If you are refused entry clearance to the UK or if you are in the UK and have been refused permission to remain here for an extended period, you may have a right in law to appeal against that decision.
However not all refusals carry a right of appeal. There are very tight time limits for lodging appeals, and if not submitted in time it may not be accepted which can result in loosing your right to appeal altogether.
Appeals are decided by Immigration Judges, sitting at the Asylum and Immigration Tribunal (AIT). These Tribunals are based all over the UK. All appeals including those made from abroad are decided in the UK.
Appeals may either be decided 'on the papers' (paper hearing), on the basis of written evidence submitted by you and the Home Office - or at an oral hearing, where we on your behalf can submit legal arguments before the Immigration Judge against the Home Office official.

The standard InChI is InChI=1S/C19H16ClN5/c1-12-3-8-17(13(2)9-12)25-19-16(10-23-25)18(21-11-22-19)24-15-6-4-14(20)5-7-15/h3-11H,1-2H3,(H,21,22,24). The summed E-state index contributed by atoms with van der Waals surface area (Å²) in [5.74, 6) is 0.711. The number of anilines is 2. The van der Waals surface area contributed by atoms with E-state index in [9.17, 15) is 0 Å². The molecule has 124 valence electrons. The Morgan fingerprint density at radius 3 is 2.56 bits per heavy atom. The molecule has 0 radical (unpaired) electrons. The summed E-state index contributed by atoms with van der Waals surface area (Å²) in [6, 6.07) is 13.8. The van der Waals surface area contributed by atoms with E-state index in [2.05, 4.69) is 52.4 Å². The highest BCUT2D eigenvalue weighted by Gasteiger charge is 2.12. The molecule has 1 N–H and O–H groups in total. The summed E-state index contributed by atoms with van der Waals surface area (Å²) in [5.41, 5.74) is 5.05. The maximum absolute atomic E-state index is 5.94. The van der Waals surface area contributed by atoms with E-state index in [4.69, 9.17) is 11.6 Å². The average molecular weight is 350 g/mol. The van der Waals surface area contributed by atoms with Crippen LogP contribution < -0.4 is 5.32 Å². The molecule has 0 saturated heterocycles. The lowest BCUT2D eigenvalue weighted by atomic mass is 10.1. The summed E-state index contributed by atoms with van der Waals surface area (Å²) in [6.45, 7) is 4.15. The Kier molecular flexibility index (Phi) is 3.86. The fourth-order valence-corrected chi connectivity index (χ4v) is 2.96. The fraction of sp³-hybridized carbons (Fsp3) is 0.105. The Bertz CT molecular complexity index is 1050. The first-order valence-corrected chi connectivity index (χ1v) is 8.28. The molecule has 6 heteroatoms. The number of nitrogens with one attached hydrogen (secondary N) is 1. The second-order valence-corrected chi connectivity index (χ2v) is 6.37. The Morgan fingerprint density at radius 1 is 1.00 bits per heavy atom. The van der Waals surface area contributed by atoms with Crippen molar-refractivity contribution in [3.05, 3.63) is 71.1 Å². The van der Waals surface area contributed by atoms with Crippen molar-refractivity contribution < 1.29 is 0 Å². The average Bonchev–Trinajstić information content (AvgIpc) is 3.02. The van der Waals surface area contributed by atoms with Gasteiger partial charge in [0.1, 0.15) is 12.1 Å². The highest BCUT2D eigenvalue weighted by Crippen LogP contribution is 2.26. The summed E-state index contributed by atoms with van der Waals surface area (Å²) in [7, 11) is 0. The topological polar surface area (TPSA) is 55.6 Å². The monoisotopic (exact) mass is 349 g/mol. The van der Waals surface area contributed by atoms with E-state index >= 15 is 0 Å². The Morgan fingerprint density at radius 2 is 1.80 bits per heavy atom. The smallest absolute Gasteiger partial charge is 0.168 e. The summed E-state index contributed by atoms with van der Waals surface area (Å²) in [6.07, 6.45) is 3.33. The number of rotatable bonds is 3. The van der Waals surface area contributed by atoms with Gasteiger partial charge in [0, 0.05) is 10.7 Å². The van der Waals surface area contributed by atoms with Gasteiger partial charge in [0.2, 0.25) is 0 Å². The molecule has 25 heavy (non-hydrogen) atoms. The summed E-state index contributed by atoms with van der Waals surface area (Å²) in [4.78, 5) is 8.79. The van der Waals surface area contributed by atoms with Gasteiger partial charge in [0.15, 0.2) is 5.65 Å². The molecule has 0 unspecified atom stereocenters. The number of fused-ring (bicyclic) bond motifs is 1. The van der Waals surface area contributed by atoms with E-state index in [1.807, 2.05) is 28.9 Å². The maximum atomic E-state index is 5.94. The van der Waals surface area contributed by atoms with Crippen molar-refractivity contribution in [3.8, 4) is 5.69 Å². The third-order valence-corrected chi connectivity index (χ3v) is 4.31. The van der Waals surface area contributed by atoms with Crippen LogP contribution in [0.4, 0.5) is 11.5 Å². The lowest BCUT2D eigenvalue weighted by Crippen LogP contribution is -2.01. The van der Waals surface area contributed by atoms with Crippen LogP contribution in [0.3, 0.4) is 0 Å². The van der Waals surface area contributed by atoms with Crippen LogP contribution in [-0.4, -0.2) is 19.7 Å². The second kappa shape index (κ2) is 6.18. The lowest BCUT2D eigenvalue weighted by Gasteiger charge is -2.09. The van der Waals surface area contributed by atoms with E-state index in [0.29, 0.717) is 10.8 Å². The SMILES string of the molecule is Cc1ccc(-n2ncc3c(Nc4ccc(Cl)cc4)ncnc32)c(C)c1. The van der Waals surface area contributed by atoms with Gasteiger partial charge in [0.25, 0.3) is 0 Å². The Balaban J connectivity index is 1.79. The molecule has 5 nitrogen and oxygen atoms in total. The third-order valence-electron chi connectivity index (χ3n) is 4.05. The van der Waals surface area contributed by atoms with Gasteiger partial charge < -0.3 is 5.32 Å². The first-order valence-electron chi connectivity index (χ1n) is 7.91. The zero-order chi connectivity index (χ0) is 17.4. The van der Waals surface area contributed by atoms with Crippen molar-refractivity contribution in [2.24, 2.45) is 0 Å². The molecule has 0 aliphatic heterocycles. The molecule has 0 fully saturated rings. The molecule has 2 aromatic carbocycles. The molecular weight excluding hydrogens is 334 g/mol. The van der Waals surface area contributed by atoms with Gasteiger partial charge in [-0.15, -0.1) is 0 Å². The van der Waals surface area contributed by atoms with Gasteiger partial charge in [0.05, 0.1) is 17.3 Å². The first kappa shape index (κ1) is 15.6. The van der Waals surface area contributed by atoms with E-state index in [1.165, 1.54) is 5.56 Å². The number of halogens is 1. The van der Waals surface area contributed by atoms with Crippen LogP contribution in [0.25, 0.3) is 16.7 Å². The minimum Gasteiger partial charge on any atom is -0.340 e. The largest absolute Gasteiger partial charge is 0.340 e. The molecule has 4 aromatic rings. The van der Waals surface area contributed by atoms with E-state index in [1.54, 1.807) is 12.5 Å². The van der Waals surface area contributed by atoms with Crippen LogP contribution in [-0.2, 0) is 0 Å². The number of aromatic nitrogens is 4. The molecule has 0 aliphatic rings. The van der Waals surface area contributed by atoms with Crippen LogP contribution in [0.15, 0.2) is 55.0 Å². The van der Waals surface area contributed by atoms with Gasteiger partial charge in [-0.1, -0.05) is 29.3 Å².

If you are in the UK you will usually have the right to remain here whilst your appeal is decided. The Immigration Judge may either uphold your appeal, which means that the Home Office will usually grant you the leave you were seeking, or dismiss it, which means that the Home Office decision will be upheld in which you will usually have to leave the UK.
It is very important to seek professional advice as soon as you are refused due to the strict procedure of tight time scales and the complication of the Immigration law.
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